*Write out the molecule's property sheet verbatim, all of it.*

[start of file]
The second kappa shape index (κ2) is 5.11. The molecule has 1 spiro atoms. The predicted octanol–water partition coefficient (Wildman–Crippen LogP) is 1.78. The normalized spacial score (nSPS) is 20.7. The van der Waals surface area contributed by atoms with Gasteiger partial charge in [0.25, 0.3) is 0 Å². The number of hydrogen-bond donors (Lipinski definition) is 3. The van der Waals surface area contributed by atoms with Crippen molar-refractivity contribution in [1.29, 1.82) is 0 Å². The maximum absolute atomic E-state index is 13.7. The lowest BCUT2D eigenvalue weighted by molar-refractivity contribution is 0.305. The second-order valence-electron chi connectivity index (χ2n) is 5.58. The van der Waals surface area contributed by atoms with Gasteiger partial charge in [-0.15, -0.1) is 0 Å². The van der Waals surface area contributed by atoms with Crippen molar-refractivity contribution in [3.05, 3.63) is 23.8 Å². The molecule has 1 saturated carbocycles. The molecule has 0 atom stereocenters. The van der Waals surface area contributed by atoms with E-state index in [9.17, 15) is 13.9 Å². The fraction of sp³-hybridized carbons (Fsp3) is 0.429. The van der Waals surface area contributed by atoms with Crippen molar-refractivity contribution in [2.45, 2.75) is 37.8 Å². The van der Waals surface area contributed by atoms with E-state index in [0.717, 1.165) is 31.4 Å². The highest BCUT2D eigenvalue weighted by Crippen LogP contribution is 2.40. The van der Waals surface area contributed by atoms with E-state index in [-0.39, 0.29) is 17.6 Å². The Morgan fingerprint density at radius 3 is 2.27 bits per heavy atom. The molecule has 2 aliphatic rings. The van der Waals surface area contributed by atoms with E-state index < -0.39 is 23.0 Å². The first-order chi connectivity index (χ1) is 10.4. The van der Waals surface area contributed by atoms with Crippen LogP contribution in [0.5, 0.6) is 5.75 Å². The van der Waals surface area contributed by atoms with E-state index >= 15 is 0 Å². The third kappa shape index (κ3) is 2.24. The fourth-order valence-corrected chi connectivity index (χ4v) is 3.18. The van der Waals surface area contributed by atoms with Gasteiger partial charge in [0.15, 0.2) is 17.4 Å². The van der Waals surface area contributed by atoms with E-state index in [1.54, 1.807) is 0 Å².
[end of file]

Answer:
The second kappa shape index (κ2) is 5.11. The molecule has 1 spiro atoms. The predicted octanol–water partition coefficient (Wildman–Crippen LogP) is 1.78. The normalized spacial score (nSPS) is 20.7. The van der Waals surface area contributed by atoms with Gasteiger partial charge in [0.25, 0.3) is 0 Å². The number of hydrogen-bond donors (Lipinski definition) is 3. The van der Waals surface area contributed by atoms with Crippen molar-refractivity contribution in [1.29, 1.82) is 0 Å². The maximum absolute atomic E-state index is 13.7. The lowest BCUT2D eigenvalue weighted by molar-refractivity contribution is 0.305. The second-order valence-electron chi connectivity index (χ2n) is 5.58. The van der Waals surface area contributed by atoms with Gasteiger partial charge in [-0.15, -0.1) is 0 Å². The van der Waals surface area contributed by atoms with Crippen molar-refractivity contribution in [3.05, 3.63) is 23.8 Å². The molecule has 1 saturated carbocycles. The molecule has 0 atom stereocenters. The van der Waals surface area contributed by atoms with E-state index in [9.17, 15) is 13.9 Å². The fraction of sp³-hybridized carbons (Fsp3) is 0.429. The van der Waals surface area contributed by atoms with Crippen molar-refractivity contribution in [2.45, 2.75) is 37.8 Å². The van der Waals surface area contributed by atoms with E-state index in [0.717, 1.165) is 31.4 Å². The highest BCUT2D eigenvalue weighted by Crippen LogP contribution is 2.40. The van der Waals surface area contributed by atoms with E-state index in [-0.39, 0.29) is 17.6 Å². The Morgan fingerprint density at radius 3 is 2.27 bits per heavy atom. The molecule has 2 aliphatic rings. The van der Waals surface area contributed by atoms with E-state index < -0.39 is 23.0 Å². The first-order chi connectivity index (χ1) is 10.4. The van der Waals surface area contributed by atoms with Crippen LogP contribution in [0.5, 0.6) is 5.75 Å². The van der Waals surface area contributed by atoms with E-state index >= 15 is 0 Å². The third kappa shape index (κ3) is 2.24. The fourth-order valence-corrected chi connectivity index (χ4v) is 3.18. The van der Waals surface area contributed by atoms with Gasteiger partial charge in [0.15, 0.2) is 17.4 Å². The van der Waals surface area contributed by atoms with E-state index in [1.54, 1.807) is 0 Å².